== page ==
Second Chances
Did you tip over while trying to hold warrior three? It doesn't matter. You get another chance, and another, and another. That is what the practice is about. Every practice is another chance.

Giving Up Competitiveness
Yoga is about how you feel and what you need to explore. What someone else can do doesn't matter. When I was just starting, I had to watch other people all the time because I didn't know what the instructions meant and I was comparing myself to others, but once I began to learn the cues then I could focus more on what I was doing.

Feeling Strong and Grounded
I feel infinitely strong and stable in poses like warrior one, warrior two. I love the feeling as my spine elongates in triangle. The stability and stretch of downward dog. These poses feel natural and they give me strength and confidence. I love the flow of movement and breathing in the sun salutation.

Savasana: Corpse pose
The position for final relaxation is corpse pose. Lying on your back, legs apart, feet falling gently out to the sides, arms relaxed by the sides. It is a final moment to refocus on the breath and to let go of any residual tension that might remain. Corpse pose is the death, the letting go. After the stillness, slight movement is reintroduced back into the body, moving fingers, toes, wrists, ankles, then stretching out. Rolling over onto one's side in fetal position, we pause for another moment before sitting up and taking a new breath. Death into rebirth, the process that repeats over and over, every day of our lives as we put things to rest and then start again.

It's all about the breathing
Yoga starts with breathing. Focusing on the breath moving in and out of the body. Not changing the breath or judging it, just observing it. Once we have acknowledged it, then we can work with it, deepening the breath, being aware of where we send the breath in the body (three-part breathing), playing with it as in alternate nostril breathing which is surprisingly calming, or layering sound into a pose with ujjayi, ocean sounding breath, another way of calming and focusing. Breathing with intention and consciously sending oxygen and energy increases concentration and awareness.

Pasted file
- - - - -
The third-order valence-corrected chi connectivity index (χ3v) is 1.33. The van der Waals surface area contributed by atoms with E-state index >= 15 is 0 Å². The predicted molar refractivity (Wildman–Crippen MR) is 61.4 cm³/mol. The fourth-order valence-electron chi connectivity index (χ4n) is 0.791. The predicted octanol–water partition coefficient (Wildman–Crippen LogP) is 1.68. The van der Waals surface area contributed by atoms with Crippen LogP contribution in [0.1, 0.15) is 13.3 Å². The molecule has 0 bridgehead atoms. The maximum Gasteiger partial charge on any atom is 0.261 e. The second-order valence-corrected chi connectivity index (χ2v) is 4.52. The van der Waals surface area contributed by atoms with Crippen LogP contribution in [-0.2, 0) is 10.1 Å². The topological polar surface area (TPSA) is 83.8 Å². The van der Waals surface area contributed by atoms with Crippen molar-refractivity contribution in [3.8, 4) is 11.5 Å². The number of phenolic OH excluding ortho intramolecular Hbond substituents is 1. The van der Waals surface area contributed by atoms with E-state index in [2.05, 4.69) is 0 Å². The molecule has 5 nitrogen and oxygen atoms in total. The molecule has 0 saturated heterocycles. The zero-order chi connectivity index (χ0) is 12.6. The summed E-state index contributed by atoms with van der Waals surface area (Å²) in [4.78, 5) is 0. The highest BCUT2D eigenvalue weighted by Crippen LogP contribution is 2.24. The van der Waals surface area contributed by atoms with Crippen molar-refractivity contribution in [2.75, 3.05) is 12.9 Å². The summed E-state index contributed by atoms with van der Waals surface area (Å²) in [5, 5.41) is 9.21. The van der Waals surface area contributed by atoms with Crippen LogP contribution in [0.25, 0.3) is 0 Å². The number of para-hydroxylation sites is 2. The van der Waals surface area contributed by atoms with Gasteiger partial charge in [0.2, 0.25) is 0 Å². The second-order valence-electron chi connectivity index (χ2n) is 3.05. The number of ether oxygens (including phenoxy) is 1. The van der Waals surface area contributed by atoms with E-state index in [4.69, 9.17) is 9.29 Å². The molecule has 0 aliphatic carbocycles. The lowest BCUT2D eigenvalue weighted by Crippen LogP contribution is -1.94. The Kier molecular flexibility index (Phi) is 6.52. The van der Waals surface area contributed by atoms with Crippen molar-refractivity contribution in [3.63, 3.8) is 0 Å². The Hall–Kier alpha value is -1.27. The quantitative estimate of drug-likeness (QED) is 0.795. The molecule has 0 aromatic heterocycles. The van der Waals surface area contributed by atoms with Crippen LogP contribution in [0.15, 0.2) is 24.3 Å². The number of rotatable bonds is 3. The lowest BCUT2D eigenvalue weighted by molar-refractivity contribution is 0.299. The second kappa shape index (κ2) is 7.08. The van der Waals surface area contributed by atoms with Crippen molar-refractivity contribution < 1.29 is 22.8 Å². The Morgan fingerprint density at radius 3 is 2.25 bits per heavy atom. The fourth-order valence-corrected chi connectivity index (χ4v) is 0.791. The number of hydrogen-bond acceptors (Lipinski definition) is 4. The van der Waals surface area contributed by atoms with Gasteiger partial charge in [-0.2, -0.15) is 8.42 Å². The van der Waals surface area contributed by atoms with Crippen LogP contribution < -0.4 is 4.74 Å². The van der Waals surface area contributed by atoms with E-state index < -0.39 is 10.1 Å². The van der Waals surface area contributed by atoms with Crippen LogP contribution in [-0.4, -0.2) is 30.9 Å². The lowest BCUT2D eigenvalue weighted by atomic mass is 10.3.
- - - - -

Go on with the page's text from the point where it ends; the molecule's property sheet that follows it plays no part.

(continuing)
Things I learned from different teachers

Nancy did a lot of balance work. Her class challenged me in a way that made me step out of my comfort zone, but it made me grow and showed me an area where I was much weaker than I had realized.

Kathleen helped me the most in terms of making adjustments to achieve correct alignment in the poses. She also teaches yoga with children and has a beautiful, playful, childlike spirit.

Suzanne radiated positive energy. There was one guy who came to her class who was always stressed out and complaining. I am sure that he came mainly to absorb some of her positive energy and tranquility. She had no trouble dealing him. Sharing her peace was her gift.

Debra was the most spiritual in her practice. Her teachings about stillness and listening resonated with me and I keep referring back to them.

The namaste greeting/farewell is lovely.